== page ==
Our impact, Their voices

Growing a field of dreams

For the many first-time women farmers in the village of Chettikulam, black gram offers new opportunities. Through its work in the agriculture sector, ILO Sri Lanka’s LEED+ project is working with Coops, government officials, and private sector to create sustainable livelihoods, and empowered communities.

Feature | 10 February 2021
Contact(s): Kaushalya Kathireson, Communications Officer - LEED+ Project, kathireson@ilo.org
About 45-minutes away from the busy town of Vavuniya in the north of Sri Lanka is the Chettikulam village.  Home to rich, fertile soil, for many of its residents, especially women, daily wage agriculture labour has been the main source of income. On a drive from Vavuniya to Chettikulam, one can see acres of black gram; a pulse crop cultivated by farmers in the dry and intermediate zones, on either side of the road. Recent regulation on import of black gram has seen demand for it soar in the local market.

Asmin Najeema, a first time black gram farmer, single mother, primary bread winner, and female head of household inspects the crop in her field as harvest approaches
 “Women, especially Female Heads of Households (FHH) possess key skills to engage in agriculture since they have been working as agricultural labourers for decades. It is lack of capital and guidance that discourages them from becoming farmers,” says Mukunthan, the Additional Divisional Secretary of Chettikulam, who also serves as the Chairman of the Chettikulam Multiple Purpose Co-operative Society (MPCS), MPCS acts as the hub for more than 15 branch co-operatives. The ILO Local Empowerment through Economic Development and Reconciliation (LEED+) project has been working with the Coop Society since November 2020, through which 458 beneficiaries received black gram seed crops to cultivate on 300 acres of land. Many were first time cultivators.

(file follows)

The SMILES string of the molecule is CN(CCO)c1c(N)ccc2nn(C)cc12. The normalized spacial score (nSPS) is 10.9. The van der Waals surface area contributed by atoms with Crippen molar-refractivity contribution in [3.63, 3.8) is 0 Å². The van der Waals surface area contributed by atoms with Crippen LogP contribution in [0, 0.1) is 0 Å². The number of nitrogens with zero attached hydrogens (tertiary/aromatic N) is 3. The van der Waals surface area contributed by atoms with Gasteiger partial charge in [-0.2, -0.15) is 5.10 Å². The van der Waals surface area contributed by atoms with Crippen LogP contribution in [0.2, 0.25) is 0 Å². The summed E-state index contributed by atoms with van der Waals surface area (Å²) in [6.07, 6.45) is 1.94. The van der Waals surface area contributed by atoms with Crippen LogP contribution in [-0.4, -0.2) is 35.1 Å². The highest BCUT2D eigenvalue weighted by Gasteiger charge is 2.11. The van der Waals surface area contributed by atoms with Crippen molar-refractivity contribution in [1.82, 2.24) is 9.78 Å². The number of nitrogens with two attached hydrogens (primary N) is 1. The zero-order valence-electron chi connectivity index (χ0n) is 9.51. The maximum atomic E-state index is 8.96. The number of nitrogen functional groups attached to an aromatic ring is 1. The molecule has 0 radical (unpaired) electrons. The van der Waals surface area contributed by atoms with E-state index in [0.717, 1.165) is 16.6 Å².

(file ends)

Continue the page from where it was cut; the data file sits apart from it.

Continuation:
Harvesting new opportunities
39-year old Asmin Najeema is one such first-time farmer. She lives in a household with her two children, mother and sister’s family. “I’ve been the primary breadwinner for my family for the past 14 years, ever since the birth of my youngest son. My husband left us during my second pregnancy. For as long as I can remember, I have been working as an agriculture labourer, a domestic help, and other similar daily-wage jobs. When MPCS was providing black gram seeds, I felt that I should give it a try, at least for the sake of my family, especially now, since black gram has a higher demand.”
LEED+ in partnership with the Chettikulam MPCS has implemented several interventions in eliminating many of the challenges stopping local farmers from engaging in black gram cultivation.  Though owning fertile land, families surviving on daily wage labour could not afford black gram seeds, as they were expensive. The issue of intermediaries meant farmers were paid the bare minimum, which when combined with lack of market opportunities, was stifling for many. In addition to supplying seeds free of charge, and expanding market opportunities through private sector partnerships, LEED+ has also facilitated an agreement wherein MPCS will buy harvest from local farmers at a fixed price of Rs.450 per kg.